A Few Things: How To Have Transformative Ideas, The Score Takes Care Of Itself, The First Tycoon, Rules For Happiness, The Secrets of Art, The King Discovers The Halfways!!!
February 10, 2023
“One does not accumulate but eliminate. It is not daily increase but daily decrease. The height of cultivation always runs to simplicity.”
- Bruce Lee
“The dangerous man is the one who has only one idea, because then he’ll fight and die for it. The way real science goes is that you come up with lots of ideas, and most of them will be wrong.”
- Francis Crick
“By failing to prepare, you are preparing to fail.”
- Benjamin Franklin
A. A Few Things Worth Checking Out:
1. How do you come up with transformative ideas? This is a question we should all ask, but rarely do. Most days are like the days and week before. But change is not only possible, it is critical.
My favourite 5 questions were:
If you were forced to increase your prices by 10x, what would you have to do to justify it?
If all our customers vanished, and we had to earn our growth and brand from scratch, what would we do?
What if you made your most introverted teammates’ dreams come true: No more synchronous meetings, ever again?
What if you could change anything, regardless of what anyone thinks or feels?
What externality has the potential to kill the entire company?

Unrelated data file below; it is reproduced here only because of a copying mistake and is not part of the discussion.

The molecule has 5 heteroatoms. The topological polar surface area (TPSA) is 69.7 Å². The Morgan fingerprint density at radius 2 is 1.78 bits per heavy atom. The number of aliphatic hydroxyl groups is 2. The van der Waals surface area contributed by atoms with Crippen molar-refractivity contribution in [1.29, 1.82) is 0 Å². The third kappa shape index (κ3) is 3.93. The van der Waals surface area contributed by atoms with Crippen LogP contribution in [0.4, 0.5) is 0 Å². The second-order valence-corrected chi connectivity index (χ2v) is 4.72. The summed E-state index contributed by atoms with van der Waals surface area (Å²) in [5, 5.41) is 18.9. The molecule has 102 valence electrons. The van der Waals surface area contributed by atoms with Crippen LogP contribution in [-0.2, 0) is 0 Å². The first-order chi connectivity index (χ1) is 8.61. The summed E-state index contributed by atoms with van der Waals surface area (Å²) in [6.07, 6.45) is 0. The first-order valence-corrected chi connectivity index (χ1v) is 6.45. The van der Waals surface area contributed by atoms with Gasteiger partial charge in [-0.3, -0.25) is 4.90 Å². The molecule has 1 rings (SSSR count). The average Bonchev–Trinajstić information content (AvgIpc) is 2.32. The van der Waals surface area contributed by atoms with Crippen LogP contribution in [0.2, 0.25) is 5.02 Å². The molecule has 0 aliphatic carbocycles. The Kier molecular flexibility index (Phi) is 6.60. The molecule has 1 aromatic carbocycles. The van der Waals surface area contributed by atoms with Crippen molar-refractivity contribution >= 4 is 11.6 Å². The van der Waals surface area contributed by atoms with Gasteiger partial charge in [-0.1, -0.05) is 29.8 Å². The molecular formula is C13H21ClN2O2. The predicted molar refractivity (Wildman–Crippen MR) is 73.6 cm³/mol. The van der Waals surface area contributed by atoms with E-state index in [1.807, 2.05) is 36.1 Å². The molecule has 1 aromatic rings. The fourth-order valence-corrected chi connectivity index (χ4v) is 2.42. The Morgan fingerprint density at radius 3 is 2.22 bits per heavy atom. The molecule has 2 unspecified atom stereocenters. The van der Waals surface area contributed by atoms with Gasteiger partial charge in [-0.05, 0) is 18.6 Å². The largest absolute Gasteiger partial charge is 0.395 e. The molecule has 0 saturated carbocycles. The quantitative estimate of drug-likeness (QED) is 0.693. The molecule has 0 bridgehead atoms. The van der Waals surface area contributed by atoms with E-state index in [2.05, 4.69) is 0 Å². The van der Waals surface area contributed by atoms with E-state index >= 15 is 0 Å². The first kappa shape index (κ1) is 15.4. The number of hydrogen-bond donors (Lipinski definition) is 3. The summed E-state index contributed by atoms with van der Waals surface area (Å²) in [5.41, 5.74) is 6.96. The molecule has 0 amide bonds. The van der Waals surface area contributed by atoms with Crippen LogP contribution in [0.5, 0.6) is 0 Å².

Are you going to ask the big questions or go back to living a life of quiet desperation, as Robin Williams said here quoting Thoreau:
2. Two great listens on The Founders podcast.
A. Bill Walsh: The Score Takes Care Of Itself. Was a great, quick, fun listen. I am not into football, but then this book isn’t about football either. Its’ about building and leading winning teams.
Walsh served as head coach of the San Francisco 49ers and the Stanford Cardinal, during which time he popularized the West Coast offense.
Walsh and team won six division titles, three NFC Championship titles, and three Super Bowls. He was named NFL Coach of the Year in 1981 and 1984. In 1993, he was elected to the Pro Football Hall of Fame.
A few things I picked up around leadership and winning:
The book is really about having a winning mindset and process. Whether you win or lose, if you do the right things the score will take care of itself. Winners act like winners before they are winners.
It is critical to behave like a top notch team. Everything from how we answer the phone, to how we practice in pre-season, to how we dress. Make a commitment to be the best version of yourself - even when your current external results may not warrant that belief.
Don’t focus on your competitors - spend that time making yourself better so it is harder for them to compete against you. Don’t hesitate, don’t wait or delay. Get up and do what needs to be done.
B. The Epic Life of Cornelius Vanderbilt. The original tycoon and one of the most influential figures of his time. He lived from 1794 to 1877 and his genius shaped early America. At his death, his fortune was worth almost $200 bn in today’s dollars.